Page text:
Once Mrs Jones returned her 'homework' I prepared her financial cashflow forecast and we met again to discuss this and for me to make my recommendations. We knew by this time that after she purchased the new home she would have £750,000 cash available to add to her other liquid assets, a total of £1.42 million.
Mrs Jones really liked the pictorial cashflow forecast, which made things simple and easy for her to understand. Despite having no financial experience herself, she quickly got to grips with the importance and benefits of Financial Planning. The financial cashflow showed that she had plenty of money to see her to age 100, based on her current and anticipated expenditure details. It was necessary to model a reduced household expenditure and also some increased holiday expenditure and money for a new kitchen and furniture in the bungalow. The cashflow forecast illustrated that her total net worth was £1.87m. This really terrified her - what would she do with all the money? The Inheritance Tax liability on her estate was close to £500,000 and was a huge concern to her as she wanted her family to inherit as much as possible.
Having ascertained that she lived quite comfortably on her pension, we discussed her needs for capital both now and in the future and did some scenario planning within her cashflow forecast. I illustrated the effect of her requiring long- term care, costing £40,000 per annum (in one of the best care homes in Cardiff) for a period of 10 years, and forecast that capital of at least £400,000 would be needed if this scenario was to occur. In addition, we agreed a figure of £15,000 to ensure she could afford to fly her son and family over from Canada and pay for them all to go away and stay in a posh hotel for her 75th birthday and £5,000 in cash to spend as she liked!
Having established she would be comfortable in the future and dealt with the worst case scenarios of her becoming very ill, this left her with £1m in readily realisable assets. I discussed whether she wanted to keep control of these assets or to be able to call on them later, but she was reassured that she could give some capital away without worry. She was thrilled that she could help her children and grandchildren while she was still alive.
We agreed that her next priority was to help her son who had mortgage problems. We recommended that she offer to repay her son's mortgage of £150,000 as she didn't want to just give him money to fritter away. I also advised her to speak to her other son in Canada and after some discussion she also gave him £150,000.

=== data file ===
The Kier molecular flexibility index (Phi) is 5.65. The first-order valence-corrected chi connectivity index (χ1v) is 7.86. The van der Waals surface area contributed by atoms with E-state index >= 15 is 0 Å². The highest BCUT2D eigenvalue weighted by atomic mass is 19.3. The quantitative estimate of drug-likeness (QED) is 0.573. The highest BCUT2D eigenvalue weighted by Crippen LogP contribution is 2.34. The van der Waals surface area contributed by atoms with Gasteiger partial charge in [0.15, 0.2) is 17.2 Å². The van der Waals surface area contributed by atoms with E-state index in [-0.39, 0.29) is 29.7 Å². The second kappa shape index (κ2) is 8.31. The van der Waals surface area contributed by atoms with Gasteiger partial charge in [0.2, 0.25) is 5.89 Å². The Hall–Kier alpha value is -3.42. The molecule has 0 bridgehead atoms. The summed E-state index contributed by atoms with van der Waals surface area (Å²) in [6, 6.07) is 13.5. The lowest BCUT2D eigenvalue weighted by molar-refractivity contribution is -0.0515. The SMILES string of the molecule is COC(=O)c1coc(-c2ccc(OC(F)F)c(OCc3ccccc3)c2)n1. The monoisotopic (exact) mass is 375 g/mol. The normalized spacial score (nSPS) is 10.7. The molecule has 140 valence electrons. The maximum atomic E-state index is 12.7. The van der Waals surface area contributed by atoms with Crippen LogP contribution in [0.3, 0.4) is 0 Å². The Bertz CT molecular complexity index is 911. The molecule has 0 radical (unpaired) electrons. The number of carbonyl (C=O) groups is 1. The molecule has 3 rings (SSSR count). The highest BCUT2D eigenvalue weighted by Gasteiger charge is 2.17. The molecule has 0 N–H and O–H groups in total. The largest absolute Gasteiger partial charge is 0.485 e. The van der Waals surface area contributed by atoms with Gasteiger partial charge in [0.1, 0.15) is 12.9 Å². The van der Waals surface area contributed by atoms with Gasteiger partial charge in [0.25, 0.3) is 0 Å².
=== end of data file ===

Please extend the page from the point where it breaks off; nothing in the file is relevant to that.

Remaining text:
In addition, we helped her to set up a Trust for the five grandchildren for £300,000, splitting this as £200,000 for the able-bodied grandchildren to fund higher education costs and helping them with their first home and £100,000 for her disabled granddaughter to go some way to making sure she would always be financially secure and able to get the care she required. We agreed an appropriate portfolio asset allocation and invested via an investment bond with the two brothers as Trustees.
She still had too much money for her own needs so I suggested that she could consider charitable giving. After some discussion we agreed that she would set up a bursary at the school where she had taught, gifting £100,000 into a charitable trust to fund music lessons for budding harpists.
The gifts, valued under her nil rate band, would not create any lifetime inheritance tax charge and if she survived the next seven years she would once again be able to benefit from the full nil rate band, enabling her to make further gifts in the future.
However, if she died within this period her estate would still be liable to Inheritance Tax and we discussed the merits of insuring this liability. Mrs Jones disliked this and decided to gamble that she would live a further seven years. Saying this, the liability on her estate after seven years was estimated still to be at around £250,000, and I persuaded her that it was very sensible to insure this lower figure using a whole of life policy. The costs of this were discussed and agreed with the family and the necessary insurance was effected in trust.
This left Mrs Jones with around £300,000, which we agreed to invest in line with her attitude to risk, alongside the money allocated for long-term care requirements. This meant a total investment of just under £700,000, leaving the money for Disneyland; the big 75th birthday celebration and extra spending in cash. A risk group four portfolio with approximately 50 per cent stable and 50 per cent volatile assets was recommended to take account of tax efficient Isas, rebalanced each year.
What happened next?
When we met again at her first annual planning meeting, Mrs Jones was happily settled in her new home. She was starting to get to grips with managing her own finances and was really happy that she had done as much as she could to help her family.
Her Cardiff son was doing really well without the pressure of his mortgage repayments and had found a new job with better prospects. Her 75th birthday party was turning into a bit of a shindig and she told me she may need some more money from the portfolio for this, which we had forecast, so I could reassure her that this was completely fine.
The bursary for the girls' school has encouraged four new young harp players and she attended a school concert which gave her a lot of joy.
I am delighted that we have helped Mrs Jones to have a comfortable, worry free retirement and that she in turn is delighted with our help.